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Jack the Ripper. *Deep sigh.* Okay, let's do this.

Silhouette of a man on a brick wall. A woman a red dress that looks kind of Victoriany in the dark and from the back walks along. Still, the electronic music is suitably dramatic and Nimoy gives a lovely delivery to his cliché driven oration. "The files of Scotland Yard" indeed.

The woodcut killer strikes again

The woman tries to  hurry away from the approaching camera but then stops and turns. Oh great, we were doing first person from the murderer's perspective. I was fine when the camera was playing first person with Bigfoot, but the Ripper? Anyway, we see a heavily disguised and shadowed man approach the woman, who screams. Cut to black.

Pan across London at twilight. Now this is interesting. Nightime London isn't as brightly lit as today. In the 1970s, if you filmed in low light what you'd see was not too obviously unlike 1880s London.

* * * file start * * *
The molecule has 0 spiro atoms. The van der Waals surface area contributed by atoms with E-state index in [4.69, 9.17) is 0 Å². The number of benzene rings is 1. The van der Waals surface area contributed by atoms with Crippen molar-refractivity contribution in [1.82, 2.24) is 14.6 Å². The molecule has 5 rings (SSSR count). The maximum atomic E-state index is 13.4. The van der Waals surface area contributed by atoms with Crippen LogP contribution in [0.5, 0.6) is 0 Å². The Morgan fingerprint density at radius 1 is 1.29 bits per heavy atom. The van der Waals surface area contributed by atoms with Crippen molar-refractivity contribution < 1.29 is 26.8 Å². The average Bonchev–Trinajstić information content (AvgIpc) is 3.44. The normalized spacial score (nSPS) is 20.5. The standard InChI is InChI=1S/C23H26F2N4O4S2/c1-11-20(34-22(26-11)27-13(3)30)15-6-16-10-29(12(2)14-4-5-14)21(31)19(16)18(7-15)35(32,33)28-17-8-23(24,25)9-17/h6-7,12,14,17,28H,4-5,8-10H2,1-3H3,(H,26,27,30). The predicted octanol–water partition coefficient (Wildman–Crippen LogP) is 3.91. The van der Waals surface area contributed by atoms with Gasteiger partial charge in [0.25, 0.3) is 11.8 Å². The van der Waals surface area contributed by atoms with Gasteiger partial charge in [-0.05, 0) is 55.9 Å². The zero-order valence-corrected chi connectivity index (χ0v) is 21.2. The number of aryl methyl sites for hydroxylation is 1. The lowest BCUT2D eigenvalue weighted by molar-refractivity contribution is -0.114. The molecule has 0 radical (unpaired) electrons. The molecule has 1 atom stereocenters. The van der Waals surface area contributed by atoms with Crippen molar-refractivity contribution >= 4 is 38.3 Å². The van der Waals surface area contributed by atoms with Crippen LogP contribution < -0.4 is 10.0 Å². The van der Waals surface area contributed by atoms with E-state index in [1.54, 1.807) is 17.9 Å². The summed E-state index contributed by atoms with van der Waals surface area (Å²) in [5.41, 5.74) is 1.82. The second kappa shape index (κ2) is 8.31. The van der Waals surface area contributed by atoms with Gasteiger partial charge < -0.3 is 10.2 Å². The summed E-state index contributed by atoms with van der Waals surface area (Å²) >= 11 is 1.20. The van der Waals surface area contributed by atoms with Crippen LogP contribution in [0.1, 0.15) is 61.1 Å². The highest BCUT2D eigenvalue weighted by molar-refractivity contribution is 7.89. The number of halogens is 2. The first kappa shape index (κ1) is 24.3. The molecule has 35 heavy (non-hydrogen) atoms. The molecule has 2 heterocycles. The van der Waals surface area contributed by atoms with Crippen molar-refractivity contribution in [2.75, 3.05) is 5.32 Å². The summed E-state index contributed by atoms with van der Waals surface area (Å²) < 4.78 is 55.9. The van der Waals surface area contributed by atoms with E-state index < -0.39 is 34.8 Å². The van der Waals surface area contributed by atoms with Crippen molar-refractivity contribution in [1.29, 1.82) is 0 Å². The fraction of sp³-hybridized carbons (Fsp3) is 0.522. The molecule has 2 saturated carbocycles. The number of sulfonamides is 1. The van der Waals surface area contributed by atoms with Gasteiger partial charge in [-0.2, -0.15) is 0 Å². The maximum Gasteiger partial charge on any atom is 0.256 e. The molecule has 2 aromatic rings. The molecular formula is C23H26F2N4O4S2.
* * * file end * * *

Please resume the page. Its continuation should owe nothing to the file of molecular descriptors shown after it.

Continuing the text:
Nimoy waxes lyrical about the wealth and power of the British Empire, comparing that to the poverty and squalor of the East End. Trouble is, when they film some extras playing Victorian Eastenders, they and their surroundings are so clean. There's some trash ostentatiously spread on the ground in one shot, but this only emphasises the lack of muddy rat-filled streets and sooty, poster-encrusted walls. ...continue reading "In Search Of… S03E05 Jack the Ripper"